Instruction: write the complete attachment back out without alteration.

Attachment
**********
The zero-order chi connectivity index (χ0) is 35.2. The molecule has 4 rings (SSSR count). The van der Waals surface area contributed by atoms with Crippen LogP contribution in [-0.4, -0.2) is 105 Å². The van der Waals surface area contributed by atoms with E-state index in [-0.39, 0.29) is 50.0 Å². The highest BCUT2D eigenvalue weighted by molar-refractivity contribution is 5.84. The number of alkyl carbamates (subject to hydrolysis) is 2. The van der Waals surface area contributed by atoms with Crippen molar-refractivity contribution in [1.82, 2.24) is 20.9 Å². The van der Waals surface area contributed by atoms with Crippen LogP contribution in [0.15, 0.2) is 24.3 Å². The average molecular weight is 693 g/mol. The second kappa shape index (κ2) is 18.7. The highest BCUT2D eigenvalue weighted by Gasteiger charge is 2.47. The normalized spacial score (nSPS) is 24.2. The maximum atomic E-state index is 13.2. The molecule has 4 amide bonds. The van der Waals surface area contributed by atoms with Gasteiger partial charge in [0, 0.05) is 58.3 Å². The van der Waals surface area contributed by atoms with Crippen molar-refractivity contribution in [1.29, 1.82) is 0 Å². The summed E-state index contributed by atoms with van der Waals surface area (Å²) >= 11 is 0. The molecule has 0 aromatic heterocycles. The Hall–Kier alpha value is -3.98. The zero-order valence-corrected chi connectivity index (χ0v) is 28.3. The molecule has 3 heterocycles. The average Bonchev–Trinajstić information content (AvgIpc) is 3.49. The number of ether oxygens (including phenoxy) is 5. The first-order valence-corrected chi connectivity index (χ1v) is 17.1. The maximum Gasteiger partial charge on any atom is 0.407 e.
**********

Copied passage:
The zero-order chi connectivity index (χ0) is 35.2. The molecule has 4 rings (SSSR count). The van der Waals surface area contributed by atoms with Crippen LogP contribution in [-0.4, -0.2) is 105 Å². The van der Waals surface area contributed by atoms with E-state index in [-0.39, 0.29) is 50.0 Å². The highest BCUT2D eigenvalue weighted by molar-refractivity contribution is 5.84. The number of alkyl carbamates (subject to hydrolysis) is 2. The van der Waals surface area contributed by atoms with Crippen molar-refractivity contribution in [1.82, 2.24) is 20.9 Å². The van der Waals surface area contributed by atoms with Crippen LogP contribution in [0.15, 0.2) is 24.3 Å². The average molecular weight is 693 g/mol. The second kappa shape index (κ2) is 18.7. The highest BCUT2D eigenvalue weighted by Gasteiger charge is 2.47. The normalized spacial score (nSPS) is 24.2. The maximum atomic E-state index is 13.2. The molecule has 4 amide bonds. The van der Waals surface area contributed by atoms with Gasteiger partial charge in [0, 0.05) is 58.3 Å². The van der Waals surface area contributed by atoms with Crippen molar-refractivity contribution in [1.29, 1.82) is 0 Å². The summed E-state index contributed by atoms with van der Waals surface area (Å²) >= 11 is 0. The molecule has 0 aromatic heterocycles. The Hall–Kier alpha value is -3.98. The zero-order valence-corrected chi connectivity index (χ0v) is 28.3. The molecule has 3 heterocycles. The average Bonchev–Trinajstić information content (AvgIpc) is 3.49. The number of ether oxygens (including phenoxy) is 5. The first-order valence-corrected chi connectivity index (χ1v) is 17.1. The maximum Gasteiger partial charge on any atom is 0.407 e.